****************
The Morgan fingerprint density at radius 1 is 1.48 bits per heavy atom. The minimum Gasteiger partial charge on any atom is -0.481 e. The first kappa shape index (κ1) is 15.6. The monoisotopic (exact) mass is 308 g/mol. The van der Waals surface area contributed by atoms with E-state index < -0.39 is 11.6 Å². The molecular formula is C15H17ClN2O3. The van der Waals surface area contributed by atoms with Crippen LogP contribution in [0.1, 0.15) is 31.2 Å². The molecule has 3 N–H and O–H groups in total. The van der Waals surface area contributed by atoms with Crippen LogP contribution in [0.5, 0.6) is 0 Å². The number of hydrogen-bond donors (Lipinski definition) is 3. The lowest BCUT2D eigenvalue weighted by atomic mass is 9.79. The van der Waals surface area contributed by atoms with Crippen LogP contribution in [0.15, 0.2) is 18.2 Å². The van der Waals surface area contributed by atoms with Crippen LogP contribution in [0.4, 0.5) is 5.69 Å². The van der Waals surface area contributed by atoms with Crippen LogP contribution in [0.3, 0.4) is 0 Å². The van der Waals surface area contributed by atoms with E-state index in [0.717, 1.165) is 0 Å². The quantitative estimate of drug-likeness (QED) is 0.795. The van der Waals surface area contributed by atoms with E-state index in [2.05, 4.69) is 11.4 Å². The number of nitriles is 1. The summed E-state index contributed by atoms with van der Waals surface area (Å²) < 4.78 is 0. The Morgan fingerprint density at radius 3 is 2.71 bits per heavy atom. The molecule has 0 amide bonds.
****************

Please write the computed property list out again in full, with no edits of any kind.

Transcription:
The Morgan fingerprint density at radius 1 is 1.48 bits per heavy atom. The minimum Gasteiger partial charge on any atom is -0.481 e. The first kappa shape index (κ1) is 15.6. The monoisotopic (exact) mass is 308 g/mol. The van der Waals surface area contributed by atoms with E-state index < -0.39 is 11.6 Å². The molecular formula is C15H17ClN2O3. The van der Waals surface area contributed by atoms with Crippen LogP contribution in [0.1, 0.15) is 31.2 Å². The molecule has 3 N–H and O–H groups in total. The van der Waals surface area contributed by atoms with Crippen LogP contribution in [0.5, 0.6) is 0 Å². The number of hydrogen-bond donors (Lipinski definition) is 3. The lowest BCUT2D eigenvalue weighted by atomic mass is 9.79. The van der Waals surface area contributed by atoms with Crippen LogP contribution in [0.15, 0.2) is 18.2 Å². The van der Waals surface area contributed by atoms with Crippen LogP contribution in [0.4, 0.5) is 5.69 Å². The van der Waals surface area contributed by atoms with Crippen LogP contribution in [0.3, 0.4) is 0 Å². The van der Waals surface area contributed by atoms with E-state index in [0.717, 1.165) is 0 Å². The quantitative estimate of drug-likeness (QED) is 0.795. The van der Waals surface area contributed by atoms with E-state index in [2.05, 4.69) is 11.4 Å². The number of nitriles is 1. The summed E-state index contributed by atoms with van der Waals surface area (Å²) < 4.78 is 0. The Morgan fingerprint density at radius 3 is 2.71 bits per heavy atom. The molecule has 0 amide bonds.